What is of the human? This is a question that has marked many debates for a long time, and from different perspectives. Of course, the human (as a value, an idea), Foucault said, is a recent invention, destined increasingly to lose centrality in the contemporary world. Before him, Nietzsche had announced the 'death' of the human, its necessary overcoming, and Freud had rebuilt the three stages that over the centuries have shaken the claim of the human to be at the centre of the universe (the heliocentric theory, the evolutionist theory and, of course, psychoanalysis).
But the human cannot be identified with the concept of 'man'. This noun-adjective seems today to indicate a life condition in the balance, in danger or in transit. If terms such as transhumanism or posthuman take more and more space in the contemporary and multidisciplinary theoretical debate, this poses an increasingly urgent and pressing question: what is the 'human'?
The increasing dependence on technological devices that transform the power of the human body, as well as the crisis of social systems that should guarantee the universality of the human (beyond any ethnic, cultural or gender difference), contribute to make these questions current.
The 20th century, the century of cinema, has constantly crossed and reworked these issues, through its specific narrative forms, through its own device. The cinema has created limit characters, like the figures suspended between the human and the non-human, from German expressionism to Cyberpunk cinema; it has investigated the loss of own humanity in the birth of the mass without identity; it has explored the transformations of the human in relation to the development of technology capable of creating prostheses or strengthening of the body; it has strongly posed the question about the ‘human’ by giving life on the screen to characters and bodies that do not exist (or no longer exist); it has explored every ethical aspect of the meaning of ‘human’, by intercepting the concerns and tensions of late modernity. There are therefore different and manifold paths of research which can be thought out starting from the following guidelines.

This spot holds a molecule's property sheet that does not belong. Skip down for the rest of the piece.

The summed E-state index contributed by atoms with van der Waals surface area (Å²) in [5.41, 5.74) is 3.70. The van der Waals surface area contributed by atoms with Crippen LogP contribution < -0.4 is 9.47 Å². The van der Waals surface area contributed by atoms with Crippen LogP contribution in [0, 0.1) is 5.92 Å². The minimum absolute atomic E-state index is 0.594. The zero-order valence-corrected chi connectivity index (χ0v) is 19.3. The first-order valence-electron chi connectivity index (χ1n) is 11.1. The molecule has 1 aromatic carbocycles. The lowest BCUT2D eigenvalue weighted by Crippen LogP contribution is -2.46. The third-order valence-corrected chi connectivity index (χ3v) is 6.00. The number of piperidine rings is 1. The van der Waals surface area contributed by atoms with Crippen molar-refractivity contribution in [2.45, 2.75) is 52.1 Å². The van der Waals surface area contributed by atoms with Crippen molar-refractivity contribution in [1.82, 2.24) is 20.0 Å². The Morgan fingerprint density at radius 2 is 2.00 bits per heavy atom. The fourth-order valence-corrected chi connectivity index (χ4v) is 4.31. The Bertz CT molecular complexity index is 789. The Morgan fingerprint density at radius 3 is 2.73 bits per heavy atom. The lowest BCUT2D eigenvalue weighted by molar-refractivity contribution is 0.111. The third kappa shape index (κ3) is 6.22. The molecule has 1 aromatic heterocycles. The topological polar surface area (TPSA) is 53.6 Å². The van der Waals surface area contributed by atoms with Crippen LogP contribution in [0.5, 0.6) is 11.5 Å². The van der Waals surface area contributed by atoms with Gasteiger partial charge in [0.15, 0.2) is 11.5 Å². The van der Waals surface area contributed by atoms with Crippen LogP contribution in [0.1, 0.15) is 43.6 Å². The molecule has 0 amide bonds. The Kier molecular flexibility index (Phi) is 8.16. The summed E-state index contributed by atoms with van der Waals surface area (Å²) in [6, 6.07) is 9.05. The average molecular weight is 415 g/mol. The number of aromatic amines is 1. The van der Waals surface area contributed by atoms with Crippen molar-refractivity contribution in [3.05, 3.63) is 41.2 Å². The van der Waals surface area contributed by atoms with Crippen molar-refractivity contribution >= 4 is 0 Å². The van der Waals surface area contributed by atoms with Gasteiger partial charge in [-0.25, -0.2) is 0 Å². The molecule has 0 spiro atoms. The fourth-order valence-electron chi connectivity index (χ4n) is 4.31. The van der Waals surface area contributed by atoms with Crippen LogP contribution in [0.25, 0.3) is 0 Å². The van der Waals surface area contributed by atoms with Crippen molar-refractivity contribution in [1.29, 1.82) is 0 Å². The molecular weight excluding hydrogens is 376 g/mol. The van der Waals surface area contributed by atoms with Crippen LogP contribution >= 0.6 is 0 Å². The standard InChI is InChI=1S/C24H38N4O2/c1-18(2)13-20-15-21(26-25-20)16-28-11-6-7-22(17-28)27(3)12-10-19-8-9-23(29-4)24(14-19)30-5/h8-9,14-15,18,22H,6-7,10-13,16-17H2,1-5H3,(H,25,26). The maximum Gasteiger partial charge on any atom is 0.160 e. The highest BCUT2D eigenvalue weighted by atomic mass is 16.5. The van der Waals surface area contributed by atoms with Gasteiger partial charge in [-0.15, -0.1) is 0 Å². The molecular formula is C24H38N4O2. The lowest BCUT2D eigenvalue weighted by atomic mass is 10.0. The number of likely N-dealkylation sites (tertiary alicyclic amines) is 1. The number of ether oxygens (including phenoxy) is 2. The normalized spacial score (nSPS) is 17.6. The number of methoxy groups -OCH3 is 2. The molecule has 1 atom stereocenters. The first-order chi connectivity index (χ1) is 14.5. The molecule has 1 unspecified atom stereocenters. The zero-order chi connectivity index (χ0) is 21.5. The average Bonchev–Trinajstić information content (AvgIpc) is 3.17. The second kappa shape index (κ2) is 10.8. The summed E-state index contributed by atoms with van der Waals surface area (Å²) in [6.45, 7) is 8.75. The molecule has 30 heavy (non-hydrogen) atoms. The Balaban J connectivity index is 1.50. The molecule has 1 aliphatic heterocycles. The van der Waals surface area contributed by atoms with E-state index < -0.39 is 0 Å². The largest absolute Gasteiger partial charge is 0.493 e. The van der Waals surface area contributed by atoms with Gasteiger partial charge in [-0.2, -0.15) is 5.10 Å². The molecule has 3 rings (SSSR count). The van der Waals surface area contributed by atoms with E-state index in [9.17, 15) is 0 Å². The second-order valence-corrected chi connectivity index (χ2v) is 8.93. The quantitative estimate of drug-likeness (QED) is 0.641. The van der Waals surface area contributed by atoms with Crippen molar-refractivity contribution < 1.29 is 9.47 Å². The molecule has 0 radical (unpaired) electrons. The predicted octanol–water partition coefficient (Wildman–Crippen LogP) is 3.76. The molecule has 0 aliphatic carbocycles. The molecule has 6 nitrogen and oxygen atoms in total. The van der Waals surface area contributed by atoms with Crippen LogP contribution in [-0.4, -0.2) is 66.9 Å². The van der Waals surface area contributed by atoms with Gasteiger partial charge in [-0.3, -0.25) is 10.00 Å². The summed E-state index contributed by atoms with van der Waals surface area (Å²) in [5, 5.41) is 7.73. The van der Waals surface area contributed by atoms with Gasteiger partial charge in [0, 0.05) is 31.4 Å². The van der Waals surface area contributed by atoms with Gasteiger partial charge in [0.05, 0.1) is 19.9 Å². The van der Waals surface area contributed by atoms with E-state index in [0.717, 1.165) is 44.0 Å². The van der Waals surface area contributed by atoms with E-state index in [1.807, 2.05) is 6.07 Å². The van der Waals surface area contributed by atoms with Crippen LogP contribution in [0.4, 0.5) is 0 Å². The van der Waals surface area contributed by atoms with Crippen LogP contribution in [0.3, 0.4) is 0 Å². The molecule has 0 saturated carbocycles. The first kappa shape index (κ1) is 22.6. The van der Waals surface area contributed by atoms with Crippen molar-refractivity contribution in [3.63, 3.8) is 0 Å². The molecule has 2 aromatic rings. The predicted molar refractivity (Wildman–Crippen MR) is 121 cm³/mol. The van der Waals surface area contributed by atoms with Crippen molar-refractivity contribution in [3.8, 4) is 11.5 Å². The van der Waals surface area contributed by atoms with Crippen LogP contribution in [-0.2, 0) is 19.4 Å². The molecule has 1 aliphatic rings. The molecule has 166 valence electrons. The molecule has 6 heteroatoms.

The threshold of the human. From its origins, cinema has explored, through its peculiar forms, the transformations of the body as a sign of the exploration of the limits of the human. Golems, robots, cyborgs, technologically enhanced beings, equipped with genetically modified technological systems, have constantly crossed film narratives and beyond. From Wegener’s Golem, through Lang’s Metropolisrobot, to Paul Verhoeven’s Cybercop, to Blade Runner’s replicas, the artificial forms of science-fiction cinema, the copro-machine hybridization in Iron Man. Or again, the cinema gave form to the image-limit of the human in Cronenberg’s films, to the symbolic or concrete hybridization of bodies and mechanisms, of conflicts between the human, nature and technology (as in the cinema of Miyazaki or Tuskamoto). The threshold of the human questions the concept of the posthuman.